Anyone who’s ever had to go on vacation with a child under the age of ten knows how important it is to plan appropriate, engaging activities before hitting the road. Families that have had to scour through TripAdvisor reviews or parenting magazines will be excited to hear news of a family trip-planning site that launches today.
Minitime.com is an online booking and review website that recommends hotels and activities based on children’s ages. The live site currently hosts reviews and information on over 1,000 hotels and activities in 300 destinations in the U.S., Canada, Mexico, and the Caribbean.
How it works
All hotels and activities are ranked by prices, stars, and kid-friendly amenities, which are then sorted based on the children’s ages. A family that might find hundreds of hotels San Diego through a standard booking site will only be shown 29 hotels with a list of kid-friendly amenities on Minitime.
“We take into consideration the star rating versus the price, neighborhoods, and the distance to popular attractions. Over time, every new review will go into the algorithm and drive it to make it more refined for your family,” explains MiniTime CEO John Smelzer.
The social component of the website prompts users to sign in through Facebook and follow their friends on Minitime. Bookings made by users’ real-life friends and families with children in the same age range with be weighed into the algorithm. Facebook is hoped to serve as a starting point for users finding and following one another within the site.
Over time users will be able to add and review new hotels on the website. These will be added into the overall algorithm and users will be acknowledged for their contribution. The exact method for rewarding the quality and quantity hasn’t yet been created.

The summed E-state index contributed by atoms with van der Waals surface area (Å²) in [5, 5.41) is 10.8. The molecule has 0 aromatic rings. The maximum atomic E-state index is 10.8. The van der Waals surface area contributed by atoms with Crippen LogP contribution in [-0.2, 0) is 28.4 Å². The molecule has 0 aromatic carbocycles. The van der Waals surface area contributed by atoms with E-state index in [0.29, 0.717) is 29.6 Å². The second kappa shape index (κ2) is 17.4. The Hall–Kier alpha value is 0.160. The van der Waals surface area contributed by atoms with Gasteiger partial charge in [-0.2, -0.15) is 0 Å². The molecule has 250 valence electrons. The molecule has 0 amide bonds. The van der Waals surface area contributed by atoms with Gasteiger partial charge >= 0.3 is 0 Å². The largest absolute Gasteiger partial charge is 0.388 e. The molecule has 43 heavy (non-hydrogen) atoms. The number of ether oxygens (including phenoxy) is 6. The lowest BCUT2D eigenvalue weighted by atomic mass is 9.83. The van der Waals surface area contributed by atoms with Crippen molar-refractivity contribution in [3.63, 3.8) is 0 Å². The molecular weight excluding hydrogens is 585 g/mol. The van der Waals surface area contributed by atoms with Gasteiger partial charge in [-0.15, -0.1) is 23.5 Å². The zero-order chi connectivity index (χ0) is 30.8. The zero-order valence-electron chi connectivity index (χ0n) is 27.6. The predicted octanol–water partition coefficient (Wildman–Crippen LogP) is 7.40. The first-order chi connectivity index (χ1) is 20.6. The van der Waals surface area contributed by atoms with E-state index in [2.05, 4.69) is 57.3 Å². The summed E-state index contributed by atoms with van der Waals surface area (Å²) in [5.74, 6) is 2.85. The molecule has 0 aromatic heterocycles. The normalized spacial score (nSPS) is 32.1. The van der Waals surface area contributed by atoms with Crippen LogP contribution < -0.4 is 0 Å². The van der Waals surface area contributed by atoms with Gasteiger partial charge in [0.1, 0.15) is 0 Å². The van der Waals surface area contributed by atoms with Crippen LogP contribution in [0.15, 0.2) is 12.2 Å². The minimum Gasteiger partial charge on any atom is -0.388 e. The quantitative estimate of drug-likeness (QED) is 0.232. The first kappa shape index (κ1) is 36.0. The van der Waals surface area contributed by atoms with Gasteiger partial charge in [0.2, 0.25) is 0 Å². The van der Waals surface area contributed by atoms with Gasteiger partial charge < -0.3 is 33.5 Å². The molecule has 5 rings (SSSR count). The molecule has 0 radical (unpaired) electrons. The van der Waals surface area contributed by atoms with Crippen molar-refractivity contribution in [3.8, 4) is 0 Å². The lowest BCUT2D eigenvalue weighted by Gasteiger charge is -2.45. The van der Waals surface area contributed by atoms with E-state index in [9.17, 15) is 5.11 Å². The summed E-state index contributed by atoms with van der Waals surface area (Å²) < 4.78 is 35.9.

A focus on sharing content over social media
Minitime will try to set itself apart both from other booking/review sites and build its brand through the publication of original editorial content. This will take precedent over a social media presence, says Smelzer. The posts covering where to go and what to bring will be shared with other travel and family publications in hopes of creating a reputable voice for the website. The founders are also in talks with mommy bloggers known as influencers in the online sphere.
Too many moving parts for parents?
Minitime’s value proposition lies in its ability to successfully pull off a hybrid website that combines an internal social community, a booking platform, and an editorial landing page. It’s a lot.
It’s biggest challenge will be introducing the website to family trip planners that currently rely on lists like TripAdvisor’s Hotels & Resorts for Families and read travel content on Parenting.com. The reputation and track record of its founders Nimrod Lev and Oleg Sandler will aid Minitime is building a presence that overshadows current sites that combine original content, reviews, and bookings for family travel like Ciao Bambino and Family Vacation Critic.
Minitime has raised $1 million in financing from seed investors and will present at The PhoCusWright Travel Innovation Summit on November 14 in Scottsdale, AZ.